Between some 14 projects now in flux in that part of town spread over a contiguous 18-block area, there are upward of 3,000 housing units coming, over 1 million square feet of new office and flexible workspaces and at least six new retail hubs.
The density they’re bringing is starting to show, especially in a part of the city once pocketed with bland one-story buildings, vacant concrete, garbage and the occasional homeless encampment.
A modern coworking space called Industry, carved into a World War II-era foundry centered at 650 S. 500 West in the Granary, got off the ground in late 2019 with a first phase of about 120,000 square feet of quirky and adjustable workspaces.
That cavernous renovation is not only close to full of business tenants, said Jason Winkler, one of project’s chief developers with a company called Q Factor, but is also now surrounded by similar large-scale projects on at least four adjacent city blocks, with construction pending or on the way.
Much of the work is adapting and renovating existing historic buildings instead of demolishing them and putting up new ones.
Mass transit is a large factor in spurring this new urban growth, too, with much of it clustering within a few blocks of TRAX lines and Utah Transit Authority’s intermodal hub, at 300 S. 600 West, and a proposed light rail extension along 400 West.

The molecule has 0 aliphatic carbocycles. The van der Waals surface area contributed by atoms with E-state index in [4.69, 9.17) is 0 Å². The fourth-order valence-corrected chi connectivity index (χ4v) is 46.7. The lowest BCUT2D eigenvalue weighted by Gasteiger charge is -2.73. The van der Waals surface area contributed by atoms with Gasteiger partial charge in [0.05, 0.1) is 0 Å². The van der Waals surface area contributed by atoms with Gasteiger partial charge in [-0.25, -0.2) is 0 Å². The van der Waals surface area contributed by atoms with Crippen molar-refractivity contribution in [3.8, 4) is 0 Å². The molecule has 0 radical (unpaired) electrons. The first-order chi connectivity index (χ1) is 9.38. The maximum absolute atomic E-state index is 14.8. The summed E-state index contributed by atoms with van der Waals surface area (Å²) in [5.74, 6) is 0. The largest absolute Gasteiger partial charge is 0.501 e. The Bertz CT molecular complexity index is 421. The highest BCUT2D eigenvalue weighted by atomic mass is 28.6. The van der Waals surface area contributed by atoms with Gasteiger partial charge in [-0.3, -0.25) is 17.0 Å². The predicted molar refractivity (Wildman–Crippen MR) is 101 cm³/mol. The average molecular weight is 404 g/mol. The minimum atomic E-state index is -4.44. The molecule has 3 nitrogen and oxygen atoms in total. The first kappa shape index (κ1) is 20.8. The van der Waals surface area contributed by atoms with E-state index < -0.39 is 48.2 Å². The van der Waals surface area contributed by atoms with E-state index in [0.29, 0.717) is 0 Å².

Well aware of this surge in new investment, the Salt Lake City Council is vetting the idea of borrowing $7 million from state transportation dollars to chip in on what is now proposed as a nearly 1,000-stall parking garage on land next to Industry to serve development in the Granary.
Q Factor itself is pursuing two large housing projects next to Industry, with 200 units apiece of moderate and luxury apartments, Winkler said, along with a pedestrian-friendly face-lift with trees and gathering places along several adjacent blocks of 500 West.